One for the playlist: The closing “Stars Around Her” is a definite standout. Rachel Ware’s bass adds a nice countermelody, and Darnielle spins a setting that is both revealing and mysterious.

Songs for Peter Hughes




Bassist and backing vocalist Rachel Ware is a significant presence across the four tracks that comprise Songs for Peter Hughes: ironically, an EP dedicated to her eventual replacement. Ware’s contributions help to make Peter Hughes stand among the finest Mountain Goats releases on an “average song quality” basis. The only flaw is that there isn’t more of it.

One for the playlist: Any of the four songs here are worthy of inclusion, but it’s the re-recording of the Transmissions to Horace track “No, I Can’t” that gets the call. It brilliantly displays John Darnielle’s knack for turning the seemingly-mundane into something borderline profound.

Isopanisad Radio Hour




From 1998-2001, the Mountain Goats released three EPs on the small Olympia, Washington label, Yoyo Recordings. While the second of these, 2000’s Isopanisad Radio Hour, is generally considered the weakest of the trio, it’s still a front-to-back excellent effort. Isopanisad stands out in part because it finds John Darnielle beginning to expand his arrangements on a handful of its tracks. In a sense, that may make it sound transitional, but it still finds Darnielle operating near his peak.

One for the playlist: Already an excellent song to begin with, “Cobscook Bay” is made even better by the subtle touches of glockenspiel and a heavily-tremoloed electric guitar. Bear in mind that in 2000 this still would’ve been considered an indulgence for the Mountain Goats.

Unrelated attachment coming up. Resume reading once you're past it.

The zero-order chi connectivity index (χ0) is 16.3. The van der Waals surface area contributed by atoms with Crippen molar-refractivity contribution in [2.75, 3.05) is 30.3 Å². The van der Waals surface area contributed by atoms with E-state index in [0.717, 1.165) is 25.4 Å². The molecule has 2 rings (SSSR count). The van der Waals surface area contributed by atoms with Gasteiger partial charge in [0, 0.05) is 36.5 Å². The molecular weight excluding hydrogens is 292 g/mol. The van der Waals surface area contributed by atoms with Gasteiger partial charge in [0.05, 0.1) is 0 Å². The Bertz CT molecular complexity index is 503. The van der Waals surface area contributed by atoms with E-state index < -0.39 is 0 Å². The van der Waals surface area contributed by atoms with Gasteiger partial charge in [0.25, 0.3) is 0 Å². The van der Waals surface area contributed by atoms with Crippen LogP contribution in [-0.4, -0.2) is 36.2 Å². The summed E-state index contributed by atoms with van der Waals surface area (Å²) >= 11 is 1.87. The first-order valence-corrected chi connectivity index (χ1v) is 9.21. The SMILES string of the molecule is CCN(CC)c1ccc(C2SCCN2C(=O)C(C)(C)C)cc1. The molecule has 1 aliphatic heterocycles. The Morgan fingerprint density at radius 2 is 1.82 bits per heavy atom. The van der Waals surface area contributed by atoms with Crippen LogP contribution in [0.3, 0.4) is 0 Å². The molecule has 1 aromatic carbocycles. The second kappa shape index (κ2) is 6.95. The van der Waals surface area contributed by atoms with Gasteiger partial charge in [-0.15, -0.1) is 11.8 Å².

Nine Black Poppies




Nine Black Poppies featured some of the cleanest Mountain Goats recordings to date — some of which were recorded in an actual studio with Rachel Ware. That clarity of sound helps to emphasize the more anthemic moments on these nine songs, but the homespun charm that defined John Darnielle’s previous work can be found in the presence of several boombox-recorded tracks. Interestingly enough, the consistent quality of the songwriting largely smooths over any discrepancies in fidelity.

One for the playlist: Like a lot of Mountain Goats full-length releases, Nine Black Poppies puts its marquee track right up front with “Cubs in Five.” Though the outcome of the 2016 World Series may have given the song a slightly different resonance today — the Cubs actually prevailed in seven games — it’s still a Mountain Goats classic.

New Asian Cinema




The first of the three Yoyo EPs, New Asian Cinema is just about as flawless of a release as you’ll find in the Mountain Goats’ discography. There are five songs here, and each of them is superb. And, like the other Yoyo releases, it’s just begging for a vinyl reissue. How about a boxset, John?

One for the playlist: The presence of Lalitree Darnielle helps to elevate the already-great opener “Cao Dai Blowout.” Her banjo, and one badass father’s ghost, make for an awesome compact little track.

Devil in the Shortwave




The three Yoyo EPs stand as some of the most beloved work in the Mountain Goats catalog. In fact, you could make an argument — and plenty of fans have — that combining the trio would make a collection that rivals any of the project’s full-length LPs. Generally viewed as the finest of the three, 2001’s Devil in the Shortwave is consistently outstanding. There isn’t a single wasted second among these twelve minutes, and beyond a nice cover of Ewan MacColl’s “Dirty Old Town,” Shortwave features four classic John Darnielle originals from an era widely viewed as his peak.

One for the playlist: While the ‘favorite’ Mountain Goats songs tend to be of the sad and/or angry variety, their more jubilant tracks are often equally praise-worthy. “Commandante” is is a masterwork of economy, pairing a banjo-paying collector of cow figurines with a wannabe revolutionary as they prepare to “sail through the night sky like a pair of bottle rockets.”


  • Matt Ryan

    Matt Ryan founded Strange Currencies Music in January 2020, and remains the site's editor-in-chief. The creator of the "A Century of Song" project and co-host of the "Strange Currencies Podcast," Matt enjoys a wide variety of genres, but has a particular affinity for 60s pop, 90s indie rock, and post-bop jazz. He is an avid collector of vinyl, and a multi-instrumentalist who has played/recorded with several different bands and projects.